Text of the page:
Professor Nick Drake obtained his BSc (Honours) in Environmental Science at Plymouth Polytechnic in 1983 and his Master of Applied Science in Geochemical Exploration from the University of New South Wales in 1986.
From 1986 to 1992, he worked as a research fellow conducting remote sensing research at the Department of Geography, Reading University. He worked on the development of improved algorithms for image classification and the characterisation of desert surfaces for geomorphological mapping using remote sensing. During this time he completed a part-time PhD entitled ‘Mapping and monitoring of surface cover types and processes in southern Tunisia using remote sensing’.
Nick joined King's Department of Geography in 1992, was made Reader in 2000 and a Professor in 2013. He has continued to develop his interests in theoretical and practical aspects of remote sensing while broadening his interests into geographical information systems and spatial modelling.
He is a member of the editorial board of the Journal of Arid Environments, Origini (Journal of Prehistory and Protohistory of Ancient Civilizations) and the Journal of Geology and Geosciences.
- Remote sensing, geomorphological analysis and geochemical analysis of landforms and processes of landform change in semi-arid and arid environments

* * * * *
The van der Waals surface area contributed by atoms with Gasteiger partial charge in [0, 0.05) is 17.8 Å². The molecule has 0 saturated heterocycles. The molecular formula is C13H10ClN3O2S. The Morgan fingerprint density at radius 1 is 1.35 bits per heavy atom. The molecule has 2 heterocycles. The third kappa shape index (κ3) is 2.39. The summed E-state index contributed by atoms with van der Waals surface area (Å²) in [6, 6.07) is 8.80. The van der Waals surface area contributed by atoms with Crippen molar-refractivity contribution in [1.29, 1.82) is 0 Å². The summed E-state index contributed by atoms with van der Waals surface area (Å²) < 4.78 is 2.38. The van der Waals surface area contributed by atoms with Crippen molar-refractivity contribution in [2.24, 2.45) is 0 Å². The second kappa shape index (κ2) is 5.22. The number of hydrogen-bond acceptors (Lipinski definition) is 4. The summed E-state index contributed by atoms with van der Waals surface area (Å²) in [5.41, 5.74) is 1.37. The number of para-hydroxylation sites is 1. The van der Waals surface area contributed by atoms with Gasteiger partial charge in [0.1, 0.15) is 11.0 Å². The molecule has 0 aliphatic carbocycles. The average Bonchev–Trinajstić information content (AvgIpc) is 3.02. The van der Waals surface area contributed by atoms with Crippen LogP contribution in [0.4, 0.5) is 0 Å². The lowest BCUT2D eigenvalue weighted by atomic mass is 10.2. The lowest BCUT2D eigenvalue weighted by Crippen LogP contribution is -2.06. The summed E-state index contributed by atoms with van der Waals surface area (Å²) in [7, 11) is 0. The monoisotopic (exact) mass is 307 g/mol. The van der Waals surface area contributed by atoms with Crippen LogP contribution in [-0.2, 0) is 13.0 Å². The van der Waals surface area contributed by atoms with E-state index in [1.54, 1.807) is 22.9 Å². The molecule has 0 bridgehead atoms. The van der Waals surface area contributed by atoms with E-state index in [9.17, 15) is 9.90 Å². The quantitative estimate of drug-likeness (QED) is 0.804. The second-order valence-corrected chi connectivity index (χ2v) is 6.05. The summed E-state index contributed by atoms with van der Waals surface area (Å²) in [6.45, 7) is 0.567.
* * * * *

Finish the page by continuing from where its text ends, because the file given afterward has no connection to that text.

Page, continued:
- The palaeoclimate and geoarchaeology of semi-arid and arid regions
- The role of the Sahara-Arabian deserts in human evolution and ‘out of Africa’ dispersals.
- Soil erosion models and mixture models applied to remotely-sensed imagery.
During the last few years, Nick's interests have focussed on applying his expertise to arid lands and, in particular, the Sahara Desert. He is the leader of the Sahara Megalakes Project, an international project that involves nine universities and coordinates research on giant ancient lakes in Chad, Libya and Tunisia.
- P. Breeze, 'GIS analysis of the effectiveness of human and animal dispersal routes out of Africa' (NERC) (2011- )
- N. Yan, 'Dune landscape transformations driven by vegetation changes in inland deserts, northern China.' (Centre for Doctoral Studies studentship) (2010- )
See Nick's research profile